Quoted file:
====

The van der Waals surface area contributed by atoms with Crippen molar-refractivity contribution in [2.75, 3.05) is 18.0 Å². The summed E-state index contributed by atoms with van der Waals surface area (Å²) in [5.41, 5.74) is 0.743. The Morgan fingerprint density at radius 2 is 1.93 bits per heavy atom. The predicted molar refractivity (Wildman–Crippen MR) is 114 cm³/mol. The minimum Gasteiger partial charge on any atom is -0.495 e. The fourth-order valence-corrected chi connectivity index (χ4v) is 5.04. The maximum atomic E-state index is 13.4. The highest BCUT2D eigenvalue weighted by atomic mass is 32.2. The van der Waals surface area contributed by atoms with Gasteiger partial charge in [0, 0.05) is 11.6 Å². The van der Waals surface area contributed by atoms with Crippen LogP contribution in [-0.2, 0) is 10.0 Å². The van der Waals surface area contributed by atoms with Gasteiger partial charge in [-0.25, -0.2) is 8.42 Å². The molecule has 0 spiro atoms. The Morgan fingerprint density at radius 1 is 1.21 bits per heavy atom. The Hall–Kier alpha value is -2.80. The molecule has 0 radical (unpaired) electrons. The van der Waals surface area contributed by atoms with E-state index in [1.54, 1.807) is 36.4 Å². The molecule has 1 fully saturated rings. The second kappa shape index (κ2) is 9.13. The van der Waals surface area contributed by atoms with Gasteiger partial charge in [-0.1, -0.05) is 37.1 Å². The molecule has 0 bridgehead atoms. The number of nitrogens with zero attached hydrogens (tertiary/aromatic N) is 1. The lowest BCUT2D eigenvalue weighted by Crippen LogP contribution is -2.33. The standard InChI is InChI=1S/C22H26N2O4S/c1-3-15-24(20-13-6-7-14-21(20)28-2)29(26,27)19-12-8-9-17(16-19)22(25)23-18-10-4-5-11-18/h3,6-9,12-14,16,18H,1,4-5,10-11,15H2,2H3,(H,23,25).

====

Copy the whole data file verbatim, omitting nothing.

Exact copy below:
The van der Waals surface area contributed by atoms with Crippen molar-refractivity contribution in [2.75, 3.05) is 18.0 Å². The summed E-state index contributed by atoms with van der Waals surface area (Å²) in [5.41, 5.74) is 0.743. The Morgan fingerprint density at radius 2 is 1.93 bits per heavy atom. The predicted molar refractivity (Wildman–Crippen MR) is 114 cm³/mol. The minimum Gasteiger partial charge on any atom is -0.495 e. The fourth-order valence-corrected chi connectivity index (χ4v) is 5.04. The maximum atomic E-state index is 13.4. The highest BCUT2D eigenvalue weighted by atomic mass is 32.2. The van der Waals surface area contributed by atoms with Gasteiger partial charge in [0, 0.05) is 11.6 Å². The van der Waals surface area contributed by atoms with Crippen LogP contribution in [-0.2, 0) is 10.0 Å². The van der Waals surface area contributed by atoms with Gasteiger partial charge in [-0.25, -0.2) is 8.42 Å². The molecule has 0 spiro atoms. The Morgan fingerprint density at radius 1 is 1.21 bits per heavy atom. The Hall–Kier alpha value is -2.80. The molecule has 0 radical (unpaired) electrons. The van der Waals surface area contributed by atoms with E-state index in [1.54, 1.807) is 36.4 Å². The molecule has 1 fully saturated rings. The second kappa shape index (κ2) is 9.13. The van der Waals surface area contributed by atoms with Gasteiger partial charge in [-0.1, -0.05) is 37.1 Å². The molecule has 0 bridgehead atoms. The number of nitrogens with zero attached hydrogens (tertiary/aromatic N) is 1. The lowest BCUT2D eigenvalue weighted by Crippen LogP contribution is -2.33. The standard InChI is InChI=1S/C22H26N2O4S/c1-3-15-24(20-13-6-7-14-21(20)28-2)29(26,27)19-12-8-9-17(16-19)22(25)23-18-10-4-5-11-18/h3,6-9,12-14,16,18H,1,4-5,10-11,15H2,2H3,(H,23,25).